The typical vacation of spending hours on end sunbathing on the beach is quickly becoming far less popular than it once was. As more and more of us become aware of the dangers of over exposure to the sun more of us either take extra precautions such as using high factor sunscreen while others choose to spend their vacation exploring other cultures and interesting ways of life. While the United Kingdom may not strike you as being a drastically different culture to that of the United States of America the differences are often startling, none more so than the Hebridean culture of the Isle of Lewis and other islands of the Outer Hebrides.
One of the very first things that strikes you about the Isle of Lewis is the strict adherence to the rules of the “Wee Frees” which results in most places being closed on Sundays (the Sabbath). Confusingly the term “Wee Frees” is used in reference to the members of two rather different churches (more obvious if you understand the theology), the Free Church of Scotland and the Free Presbyterian Church of Scotland. Both churches follow the creed of Sabbatarianism.
Although there has been much anglicanisation of the islands over the last few decades the Western Isles Council (Comhairle nan Eilean Siar) have played a major role in the promotion of the, native, Gaelic language and preservation of the Hebridean way of life. While the observance of the Sabbath may not be as strong as it once was it is important that visitors to the Isle of Lewis, Isle of Harris, North Uist and some of the other, smaller, northern islands of the Outer Hebrides/Western Isles, understand this aspect of the island’s culture. [The Sabbath observance is less of an issue in the southern islands as they are predominantly Roman Catholic].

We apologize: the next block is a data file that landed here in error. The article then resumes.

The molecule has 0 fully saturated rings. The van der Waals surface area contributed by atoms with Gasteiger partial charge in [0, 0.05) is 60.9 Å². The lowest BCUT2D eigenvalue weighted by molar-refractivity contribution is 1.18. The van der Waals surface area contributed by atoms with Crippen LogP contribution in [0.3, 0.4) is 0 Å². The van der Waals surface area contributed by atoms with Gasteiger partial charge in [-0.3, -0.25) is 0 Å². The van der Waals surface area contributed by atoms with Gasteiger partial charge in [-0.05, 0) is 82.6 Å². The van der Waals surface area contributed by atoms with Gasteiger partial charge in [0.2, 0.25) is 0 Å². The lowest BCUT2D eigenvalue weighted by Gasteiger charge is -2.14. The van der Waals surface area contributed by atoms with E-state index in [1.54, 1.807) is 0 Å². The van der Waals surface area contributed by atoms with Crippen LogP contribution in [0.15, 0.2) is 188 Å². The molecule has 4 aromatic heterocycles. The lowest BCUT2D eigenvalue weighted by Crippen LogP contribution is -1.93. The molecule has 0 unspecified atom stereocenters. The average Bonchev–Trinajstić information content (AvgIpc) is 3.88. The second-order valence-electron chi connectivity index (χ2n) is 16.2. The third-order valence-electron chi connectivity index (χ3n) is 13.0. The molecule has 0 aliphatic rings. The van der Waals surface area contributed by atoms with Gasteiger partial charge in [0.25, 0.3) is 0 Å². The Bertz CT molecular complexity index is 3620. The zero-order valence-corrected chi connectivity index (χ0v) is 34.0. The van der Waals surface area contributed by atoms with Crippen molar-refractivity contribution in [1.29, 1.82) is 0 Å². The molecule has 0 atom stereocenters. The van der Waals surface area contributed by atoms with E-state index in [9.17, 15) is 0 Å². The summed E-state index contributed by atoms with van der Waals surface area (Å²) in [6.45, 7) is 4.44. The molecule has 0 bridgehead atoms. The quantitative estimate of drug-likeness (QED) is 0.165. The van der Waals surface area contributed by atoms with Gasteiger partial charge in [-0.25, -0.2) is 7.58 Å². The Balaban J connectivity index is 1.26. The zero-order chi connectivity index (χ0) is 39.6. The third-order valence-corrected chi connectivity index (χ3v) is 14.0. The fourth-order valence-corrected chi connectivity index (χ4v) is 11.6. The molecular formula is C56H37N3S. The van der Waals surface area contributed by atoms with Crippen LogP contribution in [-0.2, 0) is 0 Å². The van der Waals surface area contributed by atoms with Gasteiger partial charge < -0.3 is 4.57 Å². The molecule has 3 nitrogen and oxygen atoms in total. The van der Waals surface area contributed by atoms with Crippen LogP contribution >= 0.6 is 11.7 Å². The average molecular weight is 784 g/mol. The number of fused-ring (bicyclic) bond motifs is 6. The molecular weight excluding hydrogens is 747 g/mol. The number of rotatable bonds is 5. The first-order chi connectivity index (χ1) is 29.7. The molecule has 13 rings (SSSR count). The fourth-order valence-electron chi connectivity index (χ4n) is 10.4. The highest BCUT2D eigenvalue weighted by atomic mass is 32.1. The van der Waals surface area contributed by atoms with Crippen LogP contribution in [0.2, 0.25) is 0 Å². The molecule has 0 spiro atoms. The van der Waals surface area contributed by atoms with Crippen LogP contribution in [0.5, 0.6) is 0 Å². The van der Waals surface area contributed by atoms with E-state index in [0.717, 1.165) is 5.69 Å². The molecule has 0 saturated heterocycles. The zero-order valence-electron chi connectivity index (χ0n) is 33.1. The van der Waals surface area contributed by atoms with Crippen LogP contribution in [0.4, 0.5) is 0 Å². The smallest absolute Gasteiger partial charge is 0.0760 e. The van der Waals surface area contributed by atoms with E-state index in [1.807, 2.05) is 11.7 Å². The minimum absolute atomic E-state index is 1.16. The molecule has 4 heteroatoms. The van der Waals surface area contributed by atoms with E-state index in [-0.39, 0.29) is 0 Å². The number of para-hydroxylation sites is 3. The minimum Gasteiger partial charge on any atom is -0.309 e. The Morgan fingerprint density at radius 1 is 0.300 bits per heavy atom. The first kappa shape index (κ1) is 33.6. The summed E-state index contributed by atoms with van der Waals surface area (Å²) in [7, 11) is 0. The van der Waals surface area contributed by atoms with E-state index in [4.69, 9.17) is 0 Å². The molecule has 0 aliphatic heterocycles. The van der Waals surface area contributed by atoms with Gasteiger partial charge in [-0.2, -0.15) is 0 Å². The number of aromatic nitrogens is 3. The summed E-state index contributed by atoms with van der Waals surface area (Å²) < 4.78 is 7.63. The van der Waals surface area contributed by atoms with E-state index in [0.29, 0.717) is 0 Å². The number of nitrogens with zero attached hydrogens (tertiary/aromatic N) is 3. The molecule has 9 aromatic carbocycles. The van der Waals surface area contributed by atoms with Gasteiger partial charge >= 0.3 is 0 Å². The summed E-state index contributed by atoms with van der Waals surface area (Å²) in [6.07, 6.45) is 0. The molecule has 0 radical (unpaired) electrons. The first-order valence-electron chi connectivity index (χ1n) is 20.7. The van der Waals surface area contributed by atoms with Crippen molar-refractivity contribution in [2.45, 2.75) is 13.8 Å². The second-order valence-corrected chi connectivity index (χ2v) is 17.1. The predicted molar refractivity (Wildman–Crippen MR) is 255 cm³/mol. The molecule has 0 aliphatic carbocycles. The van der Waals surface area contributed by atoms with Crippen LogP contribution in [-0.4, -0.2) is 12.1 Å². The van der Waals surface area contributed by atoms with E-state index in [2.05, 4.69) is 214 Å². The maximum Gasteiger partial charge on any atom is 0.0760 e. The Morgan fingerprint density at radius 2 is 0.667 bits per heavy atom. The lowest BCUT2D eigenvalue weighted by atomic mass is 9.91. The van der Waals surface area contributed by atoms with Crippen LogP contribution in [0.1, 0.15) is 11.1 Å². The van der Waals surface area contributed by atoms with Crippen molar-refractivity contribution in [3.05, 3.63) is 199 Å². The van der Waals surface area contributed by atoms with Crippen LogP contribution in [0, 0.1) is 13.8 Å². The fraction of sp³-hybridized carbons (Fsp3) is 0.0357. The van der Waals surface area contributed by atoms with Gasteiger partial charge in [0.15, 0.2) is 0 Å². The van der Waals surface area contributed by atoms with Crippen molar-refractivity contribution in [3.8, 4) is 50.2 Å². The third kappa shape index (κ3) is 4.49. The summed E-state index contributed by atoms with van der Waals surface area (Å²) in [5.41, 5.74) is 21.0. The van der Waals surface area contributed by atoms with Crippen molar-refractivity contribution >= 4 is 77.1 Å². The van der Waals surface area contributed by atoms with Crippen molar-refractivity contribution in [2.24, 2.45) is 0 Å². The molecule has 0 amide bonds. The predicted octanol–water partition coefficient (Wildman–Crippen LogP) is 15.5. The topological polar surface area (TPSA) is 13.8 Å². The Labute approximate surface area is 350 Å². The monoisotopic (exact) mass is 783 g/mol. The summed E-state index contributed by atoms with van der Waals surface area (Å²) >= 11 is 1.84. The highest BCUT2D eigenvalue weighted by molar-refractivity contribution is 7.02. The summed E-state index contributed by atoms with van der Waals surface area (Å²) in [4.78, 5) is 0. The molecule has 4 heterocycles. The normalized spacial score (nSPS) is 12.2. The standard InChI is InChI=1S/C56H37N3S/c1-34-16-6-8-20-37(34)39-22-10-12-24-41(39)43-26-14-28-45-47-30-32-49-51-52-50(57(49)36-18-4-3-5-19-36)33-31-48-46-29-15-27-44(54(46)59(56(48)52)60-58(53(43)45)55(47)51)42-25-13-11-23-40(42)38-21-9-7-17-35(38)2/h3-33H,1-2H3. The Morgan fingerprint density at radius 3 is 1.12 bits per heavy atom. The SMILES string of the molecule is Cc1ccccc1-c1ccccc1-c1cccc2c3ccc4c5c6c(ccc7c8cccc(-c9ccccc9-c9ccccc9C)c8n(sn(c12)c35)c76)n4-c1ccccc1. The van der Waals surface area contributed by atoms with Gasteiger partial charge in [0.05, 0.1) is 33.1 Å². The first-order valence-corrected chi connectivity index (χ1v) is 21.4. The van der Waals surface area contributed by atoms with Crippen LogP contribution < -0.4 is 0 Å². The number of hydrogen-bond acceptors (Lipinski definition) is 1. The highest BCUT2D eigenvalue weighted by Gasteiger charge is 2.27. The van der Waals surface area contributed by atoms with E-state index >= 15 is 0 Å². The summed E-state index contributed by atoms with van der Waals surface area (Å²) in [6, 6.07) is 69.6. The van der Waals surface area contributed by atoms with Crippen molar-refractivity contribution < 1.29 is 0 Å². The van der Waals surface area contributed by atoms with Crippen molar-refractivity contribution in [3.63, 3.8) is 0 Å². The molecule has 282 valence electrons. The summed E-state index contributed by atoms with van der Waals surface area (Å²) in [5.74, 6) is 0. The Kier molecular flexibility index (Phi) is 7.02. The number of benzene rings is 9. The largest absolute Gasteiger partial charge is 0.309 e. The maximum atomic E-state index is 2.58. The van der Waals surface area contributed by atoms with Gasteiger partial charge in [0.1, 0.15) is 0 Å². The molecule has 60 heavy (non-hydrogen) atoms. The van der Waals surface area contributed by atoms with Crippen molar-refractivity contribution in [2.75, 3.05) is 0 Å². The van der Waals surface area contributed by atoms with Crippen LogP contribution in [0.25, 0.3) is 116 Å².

Many folk find the observance of the Sabbath something of a restriction as most places, including children’s playgrounds. are closed. No public bus services, and only very limited flights and ferry services, means that movement to and from, and throughout, the islands is severely restricted. However it is generally accepted that the majority of islanders are in support of this policy. As a visitor you really need to be careful not to offend and that you respect the views of the local folk.
Personally I have always liked the Sundays in the Outer Hebrides, even when I lived on a tiny island, whose ferry service did not run on the Sunday, I loved the uniqueness of the day. Admittedly the observance is most strict on the Isle of Harris and North Uist but there are some areas on the Isle of Lewis that maintain strict observance. As the years go by the town of Stornoway loses much of it’s Sunday character with more and more places now opening but visitors still need to be aware.
One of the most important things to remember is that you may need to stock up on supplies, it can be extremely annoying if you run out of essentials such as milk or bread. A word of advice, get to the shops early on Saturday if you need shopping as most shops are extremely low on stock by the end of the day as fresh supplies come in on the Monday, even the large supermarkets on the Isle of Lewis can run out of many items of food.